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Planar Manipulator Display

The Planar Manipulator Display is a novel input/output device that enables simultaneous planar movement and sensing of multiple physical objects. The underlying hypothesis is that interaction mediated by computer-controlled objects will improve understanding and collaboration in many types of simulations for which screen-based interaction is not optimal.

Innovation
The core innovation is a practical method for controlling and sensing the planar motion of many objects simultaneously. The high "frame rate" of the sensing scheme enables control-system computation to be localized in a central processor, while still allowing vehicles to move rapidly. Computation is not performed on the vehicle, so very inexpensive processors (~ $0.50) can be used, which significantly reduces per-vehicle costs.

Sample PC applications, including a control-and-display application for debugging, have been developed, along with an example behavioral simulation. The main question now is how these technical solutions contribute to the fitness of the larger system design and, in turn, enable exploration of a new approach to computer-human interaction.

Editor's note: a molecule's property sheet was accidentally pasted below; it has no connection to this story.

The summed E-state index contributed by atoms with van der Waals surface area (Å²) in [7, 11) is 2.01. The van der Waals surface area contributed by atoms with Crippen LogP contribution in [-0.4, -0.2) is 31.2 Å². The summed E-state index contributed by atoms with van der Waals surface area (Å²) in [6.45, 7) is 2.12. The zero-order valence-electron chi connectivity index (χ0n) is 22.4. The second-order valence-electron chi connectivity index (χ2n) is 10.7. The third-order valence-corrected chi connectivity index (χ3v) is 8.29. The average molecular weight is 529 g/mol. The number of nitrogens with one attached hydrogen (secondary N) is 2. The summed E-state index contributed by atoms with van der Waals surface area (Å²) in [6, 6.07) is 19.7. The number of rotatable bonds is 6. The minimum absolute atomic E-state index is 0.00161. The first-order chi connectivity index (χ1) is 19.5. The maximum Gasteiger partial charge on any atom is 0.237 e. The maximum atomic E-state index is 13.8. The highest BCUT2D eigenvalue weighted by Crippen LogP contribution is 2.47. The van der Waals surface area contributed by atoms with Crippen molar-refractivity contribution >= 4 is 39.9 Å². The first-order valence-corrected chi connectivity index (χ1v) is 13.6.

Vision
This project is situated within a larger research agenda for improved human/computer interaction. Wide availability of human-centric, computer-mediated active manipulation of objects has the potential to lead to fundamental improvements in the ways people use computers for problem solving and cooperative planning.

Follow-on research will ask psychologists to evaluate use of this device. Their insights will inform efforts to develop improved models for human/computer interaction that are better attuned to human proprioceptive abilities.

As the cost of this technology continues to declilne, it will gain widespread use in the home as a platform for entertainment, games, and toys. This approach to human/computer interaction also has potential to empower individuals with physical and cognitive disabilities.

Goal
The goal of this project is to develop a practical, flexible and low-cost planar manipulator display that can simultaneously move many physical objects upon a surface under computer control and sense user-motion of those objects. In addition, the project tests the hypothesis that interaction mediated by such a device will improve understanding and collaboration in many types of simulations.

Should this hypothesis prove correct, these devices should be broadly affordable and applicable to the widest possible set of problems. Towards this end, the emphasis here is on scalability, practicality, and low cost.

Contact
Dan Rosenfeld
New York University Media Research Lab
danr@cat.nyu.edu

Contributors
Ken Perlin
Michael Zawadzki
New York University Media Research Lab




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